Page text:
Just last month The Christian Century editorialized supporting our nation’s public schools that serve children from many religions and opposing school vouchers. The Christian Century describes itself as a magazine that has, “For decades… informed and shaped progressive, mainline Christianity.” Its mission statement declares, “Committed to thinking critically and living faithfully, the magazine explores what it means to believe and live out the Christian faith in our time… (T)he Century is both loyal to the church and open to the world.”
In its recent editorial, The Christian Century affirms the role of public education and castigates vouchers, but the editorial focuses on the right of every child in our society to a quality public education. The magazine does not assume any presence of religion in public schools but instead emphasizes the danger when meager public education dollars are used to privatize schools, whether or not they are religious: “(N)owhere is there demonstrative evidence that the mechanisms of market choice and privatization have improved education overall. Their downside, however, is quite clear: wherever charters and vouchers operate, they siphon money from the public school systems which are charged with educating every student, regardless of physical or mental ability, income, or parent involvement. The schools that have demonstrated real reform in recent years are ones that have focused over the long haul on the unglamorous tasks of setting high goals, finding and supporting excellent principals, continually supporting and training teachers, and staying connected to parents and community. Supporting public schools in that hard work is the best focus for government dollars.”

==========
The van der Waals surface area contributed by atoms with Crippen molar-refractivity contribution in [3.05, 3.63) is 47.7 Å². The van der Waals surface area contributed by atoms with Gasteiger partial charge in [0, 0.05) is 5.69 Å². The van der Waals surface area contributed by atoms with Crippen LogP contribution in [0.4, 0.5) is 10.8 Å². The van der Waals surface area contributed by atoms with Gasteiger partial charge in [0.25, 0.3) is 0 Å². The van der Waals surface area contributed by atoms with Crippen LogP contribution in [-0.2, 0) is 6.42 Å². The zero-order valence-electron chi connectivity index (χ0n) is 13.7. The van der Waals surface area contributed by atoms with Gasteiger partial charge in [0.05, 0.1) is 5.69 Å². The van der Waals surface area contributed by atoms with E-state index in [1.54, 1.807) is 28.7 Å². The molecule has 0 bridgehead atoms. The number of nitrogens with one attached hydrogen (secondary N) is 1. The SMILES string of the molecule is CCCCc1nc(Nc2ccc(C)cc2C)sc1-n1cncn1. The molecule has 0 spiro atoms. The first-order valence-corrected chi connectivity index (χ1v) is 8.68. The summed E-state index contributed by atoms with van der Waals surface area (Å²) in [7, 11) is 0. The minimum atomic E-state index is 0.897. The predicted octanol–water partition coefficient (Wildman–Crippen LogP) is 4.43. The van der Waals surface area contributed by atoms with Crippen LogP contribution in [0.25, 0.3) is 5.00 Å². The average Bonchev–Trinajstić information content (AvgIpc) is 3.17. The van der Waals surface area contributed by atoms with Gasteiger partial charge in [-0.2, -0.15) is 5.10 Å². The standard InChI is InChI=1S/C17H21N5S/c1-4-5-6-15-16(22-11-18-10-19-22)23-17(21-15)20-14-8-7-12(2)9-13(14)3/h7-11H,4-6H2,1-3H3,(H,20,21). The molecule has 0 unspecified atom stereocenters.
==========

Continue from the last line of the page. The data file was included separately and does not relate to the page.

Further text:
The Christian Century endorses justice for all children, whatever their families’ religious beliefs, in democratically owned and operated public schools designed to protect the rights and serve the needs of our nation’s 50 million students.
Update: Yesterday afternoon in the “Answer Sheet” column at the Washington Post, Valerie Strauss re-printed Diane Ravitch’s Huffington Post column and added an introduction about the timeliness of this issue. Strauss reports that the U.S. Supreme Court is soon scheduled to begin hearing a case, Trinity Lutheran Church of Columbia v. Pauley, which involves the constitutionality of Missouri’s Blaine Amendment. Arguments are set to begin on April 19, and Strauss explains that, “the decision could determine the fate of Blaine Amendments across the country.” Strauss adds another piece of important legal history, citing a quite recent U.S. Supreme Court decision that affirmed the Establishment Clause itself in relation to public education: “In the landmark 1947 Everson v. Board of Education of the Township of Ewing case, the Supreme court wrote that the Establishment Clause does create a ‘wall of separation’ between church and state, and that means that, at the very least, no ‘tax in any amount, large or small, can be levied to support any religious activities or institutions, whatever they may be called or whatever form they may adopt to teach or practice religion.'”
It is very much worth reading Ravitch’s column here or reprinted in Valerie Strauss’s “Answer Sheet” column with Strauss’s introduction.